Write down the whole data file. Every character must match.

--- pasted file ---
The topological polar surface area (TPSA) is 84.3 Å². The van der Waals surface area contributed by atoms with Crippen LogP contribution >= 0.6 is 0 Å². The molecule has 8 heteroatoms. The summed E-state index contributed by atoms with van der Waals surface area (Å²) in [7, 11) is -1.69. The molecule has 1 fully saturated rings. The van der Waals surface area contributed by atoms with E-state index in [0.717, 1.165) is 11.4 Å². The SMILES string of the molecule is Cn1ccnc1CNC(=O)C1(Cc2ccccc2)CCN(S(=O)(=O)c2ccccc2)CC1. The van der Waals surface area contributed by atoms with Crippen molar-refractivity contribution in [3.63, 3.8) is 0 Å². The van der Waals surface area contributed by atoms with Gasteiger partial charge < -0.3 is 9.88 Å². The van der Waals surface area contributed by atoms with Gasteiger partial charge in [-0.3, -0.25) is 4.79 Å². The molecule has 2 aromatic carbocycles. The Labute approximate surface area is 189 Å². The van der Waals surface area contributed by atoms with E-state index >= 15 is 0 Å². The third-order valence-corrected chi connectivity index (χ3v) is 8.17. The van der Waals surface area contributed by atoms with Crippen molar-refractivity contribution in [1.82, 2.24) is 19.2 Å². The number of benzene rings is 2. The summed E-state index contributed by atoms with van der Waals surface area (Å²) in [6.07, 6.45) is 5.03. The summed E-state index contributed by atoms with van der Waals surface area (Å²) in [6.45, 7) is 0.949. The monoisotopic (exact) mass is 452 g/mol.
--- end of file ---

The topological polar surface area (TPSA) is 84.3 Å². The van der Waals surface area contributed by atoms with Crippen LogP contribution >= 0.6 is 0 Å². The molecule has 8 heteroatoms. The summed E-state index contributed by atoms with van der Waals surface area (Å²) in [7, 11) is -1.69. The molecule has 1 fully saturated rings. The van der Waals surface area contributed by atoms with E-state index in [0.717, 1.165) is 11.4 Å². The SMILES string of the molecule is Cn1ccnc1CNC(=O)C1(Cc2ccccc2)CCN(S(=O)(=O)c2ccccc2)CC1. The van der Waals surface area contributed by atoms with Crippen molar-refractivity contribution in [3.63, 3.8) is 0 Å². The van der Waals surface area contributed by atoms with Gasteiger partial charge < -0.3 is 9.88 Å². The van der Waals surface area contributed by atoms with Gasteiger partial charge in [-0.3, -0.25) is 4.79 Å². The molecule has 2 aromatic carbocycles. The Labute approximate surface area is 189 Å². The van der Waals surface area contributed by atoms with E-state index >= 15 is 0 Å². The third-order valence-corrected chi connectivity index (χ3v) is 8.17. The van der Waals surface area contributed by atoms with Crippen molar-refractivity contribution in [1.82, 2.24) is 19.2 Å². The number of benzene rings is 2. The summed E-state index contributed by atoms with van der Waals surface area (Å²) in [6.07, 6.45) is 5.03. The summed E-state index contributed by atoms with van der Waals surface area (Å²) in [6.45, 7) is 0.949. The monoisotopic (exact) mass is 452 g/mol.